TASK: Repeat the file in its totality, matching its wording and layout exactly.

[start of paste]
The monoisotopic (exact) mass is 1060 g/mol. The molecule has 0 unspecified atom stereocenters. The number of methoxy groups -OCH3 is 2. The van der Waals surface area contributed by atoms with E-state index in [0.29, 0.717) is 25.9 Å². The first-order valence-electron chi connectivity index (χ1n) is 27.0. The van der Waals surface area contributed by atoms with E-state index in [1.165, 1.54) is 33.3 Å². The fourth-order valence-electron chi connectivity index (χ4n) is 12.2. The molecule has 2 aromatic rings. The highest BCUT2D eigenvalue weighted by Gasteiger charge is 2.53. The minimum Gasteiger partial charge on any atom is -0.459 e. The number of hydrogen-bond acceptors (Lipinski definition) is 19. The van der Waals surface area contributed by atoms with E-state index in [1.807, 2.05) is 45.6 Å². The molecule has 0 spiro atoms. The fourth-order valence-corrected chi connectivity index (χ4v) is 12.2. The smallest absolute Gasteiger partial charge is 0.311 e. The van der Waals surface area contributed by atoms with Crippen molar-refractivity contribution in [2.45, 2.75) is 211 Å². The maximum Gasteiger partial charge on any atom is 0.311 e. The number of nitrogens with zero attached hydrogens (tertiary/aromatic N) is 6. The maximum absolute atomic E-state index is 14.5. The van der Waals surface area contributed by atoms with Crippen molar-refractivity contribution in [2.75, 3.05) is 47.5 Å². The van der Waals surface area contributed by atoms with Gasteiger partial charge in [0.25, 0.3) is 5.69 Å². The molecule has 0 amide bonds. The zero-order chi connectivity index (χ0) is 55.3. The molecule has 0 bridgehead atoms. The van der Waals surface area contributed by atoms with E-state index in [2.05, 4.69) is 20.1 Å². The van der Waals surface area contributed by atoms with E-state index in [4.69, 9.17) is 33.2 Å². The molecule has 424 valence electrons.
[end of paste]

The monoisotopic (exact) mass is 1060 g/mol. The molecule has 0 unspecified atom stereocenters. The number of methoxy groups -OCH3 is 2. The van der Waals surface area contributed by atoms with E-state index in [0.29, 0.717) is 25.9 Å². The first-order valence-electron chi connectivity index (χ1n) is 27.0. The van der Waals surface area contributed by atoms with E-state index in [1.165, 1.54) is 33.3 Å². The fourth-order valence-electron chi connectivity index (χ4n) is 12.2. The molecule has 2 aromatic rings. The highest BCUT2D eigenvalue weighted by Gasteiger charge is 2.53. The minimum Gasteiger partial charge on any atom is -0.459 e. The number of hydrogen-bond acceptors (Lipinski definition) is 19. The van der Waals surface area contributed by atoms with E-state index in [1.807, 2.05) is 45.6 Å². The molecule has 0 spiro atoms. The fourth-order valence-corrected chi connectivity index (χ4v) is 12.2. The smallest absolute Gasteiger partial charge is 0.311 e. The van der Waals surface area contributed by atoms with Crippen molar-refractivity contribution in [2.45, 2.75) is 211 Å². The maximum Gasteiger partial charge on any atom is 0.311 e. The number of nitrogens with zero attached hydrogens (tertiary/aromatic N) is 6. The maximum absolute atomic E-state index is 14.5. The van der Waals surface area contributed by atoms with Crippen molar-refractivity contribution in [2.75, 3.05) is 47.5 Å². The van der Waals surface area contributed by atoms with Gasteiger partial charge in [0.25, 0.3) is 5.69 Å². The molecule has 0 amide bonds. The zero-order chi connectivity index (χ0) is 55.3. The molecule has 0 bridgehead atoms. The van der Waals surface area contributed by atoms with E-state index in [2.05, 4.69) is 20.1 Å². The van der Waals surface area contributed by atoms with E-state index in [4.69, 9.17) is 33.2 Å². The molecule has 424 valence electrons.